World Alzheimer Reports

Since 2009, Alzheimer's Disease International (ADI) has published the World Alzheimer Reports, covering a range of topics. You can find out more about ADI on their website

World Alzheimer Report 2020

The World Alzheimer Report 2020 looks at dementia-related design.

The report makes a strong statement that design for dementia is 30 years behind the physical disabilities movement - and that this must change.

The report calls for design solutions to be included in national government's responses to dementia, including in their national plans, recognising design as a vital, non-pharmacological intervention. 

Volume 1 | Volume 2


World Alzheimer Report 2019

The World Alzheimer Report 2019 analyses findings of the world’s largest survey on attitudes to dementia, as well as expert essays and case studies from across the world.

It is hoped that the findings of the survey will re-stimulate and help shape global conversations around dementia, awareness and stigma.

Click here to read an extract from the report - Rauawaawa Kaumātua Charitable Trust and its experience in supporting kaumātua with dementia

Full report | Executive summary


World Alzheimer Report 2018

The World Alzheimer Report 2018 brings tackles some of the complex questions surrounding dementia research. It looks at the hopes and frustrations and asks why there have been no major medical treatment breakthroughs for over 20 years.

The report looks at a broad cross section of research areas including basic science; diagnosis; drug discovery; risk reduction and epidemiology. With the continued absence of a disease modifying treatment, the report also features progress, innovation and developments in care research.

Full report 

World Alzheimer Report 2016

The World Alzheimer Report 2016 reviews research evidence on the elements of healthcare for people with dementia, and, using economic modelling, suggests how it should be improved and made more efficient.

The report argues that current dementia healthcare services are over-specialised, and that a rebalancing is required with a more prominent role for primary and community care.

Full report | Summary sheet

World Alzheimer Report 2015

The World Alzheimer Report 2015 predicts that the number of people with dementia worldwide will nearly double every 20 years.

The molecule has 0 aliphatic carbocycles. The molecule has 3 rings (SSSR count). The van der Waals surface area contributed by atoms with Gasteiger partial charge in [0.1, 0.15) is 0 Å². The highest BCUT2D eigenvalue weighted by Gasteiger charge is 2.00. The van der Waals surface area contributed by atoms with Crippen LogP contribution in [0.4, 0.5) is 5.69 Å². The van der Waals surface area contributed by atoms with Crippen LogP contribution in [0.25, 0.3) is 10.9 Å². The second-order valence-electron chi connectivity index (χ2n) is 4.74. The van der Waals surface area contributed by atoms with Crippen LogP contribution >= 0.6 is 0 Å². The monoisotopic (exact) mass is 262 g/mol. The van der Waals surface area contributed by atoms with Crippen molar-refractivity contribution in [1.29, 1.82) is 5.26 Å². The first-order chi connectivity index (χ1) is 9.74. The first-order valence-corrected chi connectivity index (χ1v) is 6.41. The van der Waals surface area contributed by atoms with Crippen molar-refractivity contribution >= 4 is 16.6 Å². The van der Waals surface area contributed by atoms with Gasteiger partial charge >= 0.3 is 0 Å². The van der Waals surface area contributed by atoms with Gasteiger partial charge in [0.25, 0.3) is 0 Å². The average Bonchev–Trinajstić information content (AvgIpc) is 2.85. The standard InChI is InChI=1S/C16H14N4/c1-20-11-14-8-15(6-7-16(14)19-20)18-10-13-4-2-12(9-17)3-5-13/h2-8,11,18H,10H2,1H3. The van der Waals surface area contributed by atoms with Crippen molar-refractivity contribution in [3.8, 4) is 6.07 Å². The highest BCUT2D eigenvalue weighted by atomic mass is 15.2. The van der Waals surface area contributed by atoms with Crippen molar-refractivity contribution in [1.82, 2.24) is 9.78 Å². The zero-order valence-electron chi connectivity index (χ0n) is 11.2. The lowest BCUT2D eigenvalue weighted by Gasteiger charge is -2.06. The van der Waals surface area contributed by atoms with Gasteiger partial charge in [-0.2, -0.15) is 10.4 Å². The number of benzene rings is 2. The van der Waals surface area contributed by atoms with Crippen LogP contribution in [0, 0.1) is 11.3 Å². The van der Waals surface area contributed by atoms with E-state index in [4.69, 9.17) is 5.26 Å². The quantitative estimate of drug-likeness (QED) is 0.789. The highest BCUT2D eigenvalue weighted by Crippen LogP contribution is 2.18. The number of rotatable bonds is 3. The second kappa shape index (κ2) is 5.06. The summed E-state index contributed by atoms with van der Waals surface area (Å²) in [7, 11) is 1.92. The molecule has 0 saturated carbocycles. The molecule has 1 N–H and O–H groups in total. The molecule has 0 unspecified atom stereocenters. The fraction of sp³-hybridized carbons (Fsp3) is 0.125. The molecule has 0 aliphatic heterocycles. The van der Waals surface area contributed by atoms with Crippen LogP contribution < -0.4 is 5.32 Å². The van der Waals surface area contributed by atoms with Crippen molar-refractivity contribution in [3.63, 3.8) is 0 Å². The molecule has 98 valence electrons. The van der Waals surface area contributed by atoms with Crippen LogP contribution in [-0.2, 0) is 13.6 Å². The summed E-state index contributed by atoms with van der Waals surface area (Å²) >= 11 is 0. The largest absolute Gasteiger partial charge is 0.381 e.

By carrying out a full update of previous systematic reviews, the report makes key recommendations to provide a global framework for action on dementia. The report also includes a systematic review of the evidence for and against recent trends in the prevalence and incidence of dementia over time, as well as an analysis of the broader societal impact of dementia.

Full report | Executive summary | Summary sheet

World Alzheimer Report 2014

The World Alzheimer Report 2014 indicates that there are a number of simple lifestyle changes people can make to reduce their risk of developing dementia later in life.

The report outlines that essentially, what is good for the heart is good for the brain, and outlines five simple things we can all do to reduce the risk of developing dementia: Look after your heart, be physically active, follow a healthy diet, challenge your brain and enjoy social activity

Full report | Executive summary | Summary sheet

World Alzheimer Report 2013

The World Alzheimer Report 2013 predicts the number of dependent older people around the world will rise to 277 million in 2050, nearly half of whom will be living with dementia.

The report issues a challenge to all countries to lift the quality of care for people living with dementia, start a national conversation about the funding and structure of services for people with dementia, and work towards national dementia planning. 

Full report | Executive summary | Summary sheet


World Alzheimer Report 2012

The World Alzheimer Report 2012 reveals that nearly one in four people with dementia (24%) hide or conceal their diagnosis citing stigma as the main reason. Furthermore, 40% of people with dementia report not being included in everyday life. 

The report also reveals that both people with dementia and carers admitted they had stopped themselves forming close relationships as it was too difficult, and that education, information and awareness were identified as priorities to help reduce the stigma of dementia.

Full report | Executive summary | Summary sheet